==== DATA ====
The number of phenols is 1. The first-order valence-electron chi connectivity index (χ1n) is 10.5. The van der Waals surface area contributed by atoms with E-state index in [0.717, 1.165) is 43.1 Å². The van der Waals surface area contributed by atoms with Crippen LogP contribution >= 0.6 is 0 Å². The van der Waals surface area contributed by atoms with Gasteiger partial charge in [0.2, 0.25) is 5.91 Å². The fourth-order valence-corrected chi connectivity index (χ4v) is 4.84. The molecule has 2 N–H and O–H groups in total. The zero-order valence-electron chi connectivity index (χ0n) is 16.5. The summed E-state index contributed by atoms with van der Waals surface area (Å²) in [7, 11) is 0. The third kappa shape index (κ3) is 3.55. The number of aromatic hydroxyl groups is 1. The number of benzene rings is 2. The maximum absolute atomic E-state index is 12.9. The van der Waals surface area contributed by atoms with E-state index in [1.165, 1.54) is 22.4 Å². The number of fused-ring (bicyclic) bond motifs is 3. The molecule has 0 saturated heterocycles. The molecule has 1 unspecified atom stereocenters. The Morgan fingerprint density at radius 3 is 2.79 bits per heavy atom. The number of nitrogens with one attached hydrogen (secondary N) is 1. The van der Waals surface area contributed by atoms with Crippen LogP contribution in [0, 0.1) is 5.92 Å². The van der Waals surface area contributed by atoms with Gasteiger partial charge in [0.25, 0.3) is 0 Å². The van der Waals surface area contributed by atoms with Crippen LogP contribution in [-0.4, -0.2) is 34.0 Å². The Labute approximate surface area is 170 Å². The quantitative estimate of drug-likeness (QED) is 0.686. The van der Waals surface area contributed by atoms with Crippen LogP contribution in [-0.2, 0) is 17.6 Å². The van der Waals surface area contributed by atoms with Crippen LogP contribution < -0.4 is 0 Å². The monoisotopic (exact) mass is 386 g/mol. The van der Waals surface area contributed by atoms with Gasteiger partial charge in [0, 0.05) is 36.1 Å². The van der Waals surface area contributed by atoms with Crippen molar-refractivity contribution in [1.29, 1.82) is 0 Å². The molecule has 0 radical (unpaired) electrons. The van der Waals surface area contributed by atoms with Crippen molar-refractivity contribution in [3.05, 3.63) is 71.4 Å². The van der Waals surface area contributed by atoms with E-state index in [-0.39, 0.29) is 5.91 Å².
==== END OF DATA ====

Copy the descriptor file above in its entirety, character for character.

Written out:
The number of phenols is 1. The first-order valence-electron chi connectivity index (χ1n) is 10.5. The van der Waals surface area contributed by atoms with E-state index in [0.717, 1.165) is 43.1 Å². The van der Waals surface area contributed by atoms with Crippen LogP contribution >= 0.6 is 0 Å². The van der Waals surface area contributed by atoms with Gasteiger partial charge in [0.2, 0.25) is 5.91 Å². The fourth-order valence-corrected chi connectivity index (χ4v) is 4.84. The molecule has 2 N–H and O–H groups in total. The zero-order valence-electron chi connectivity index (χ0n) is 16.5. The summed E-state index contributed by atoms with van der Waals surface area (Å²) in [7, 11) is 0. The third kappa shape index (κ3) is 3.55. The number of aromatic hydroxyl groups is 1. The number of benzene rings is 2. The maximum absolute atomic E-state index is 12.9. The van der Waals surface area contributed by atoms with E-state index in [1.165, 1.54) is 22.4 Å². The number of fused-ring (bicyclic) bond motifs is 3. The molecule has 0 saturated heterocycles. The molecule has 1 unspecified atom stereocenters. The Morgan fingerprint density at radius 3 is 2.79 bits per heavy atom. The number of nitrogens with one attached hydrogen (secondary N) is 1. The van der Waals surface area contributed by atoms with Crippen LogP contribution in [0, 0.1) is 5.92 Å². The van der Waals surface area contributed by atoms with Gasteiger partial charge in [0.25, 0.3) is 0 Å². The van der Waals surface area contributed by atoms with Crippen LogP contribution in [-0.4, -0.2) is 34.0 Å². The Labute approximate surface area is 170 Å². The quantitative estimate of drug-likeness (QED) is 0.686. The van der Waals surface area contributed by atoms with Crippen LogP contribution in [-0.2, 0) is 17.6 Å². The van der Waals surface area contributed by atoms with Crippen LogP contribution < -0.4 is 0 Å². The monoisotopic (exact) mass is 386 g/mol. The van der Waals surface area contributed by atoms with Gasteiger partial charge in [0, 0.05) is 36.1 Å². The van der Waals surface area contributed by atoms with Crippen molar-refractivity contribution in [1.29, 1.82) is 0 Å². The molecule has 0 radical (unpaired) electrons. The van der Waals surface area contributed by atoms with Crippen molar-refractivity contribution in [3.05, 3.63) is 71.4 Å². The van der Waals surface area contributed by atoms with E-state index in [-0.39, 0.29) is 5.91 Å².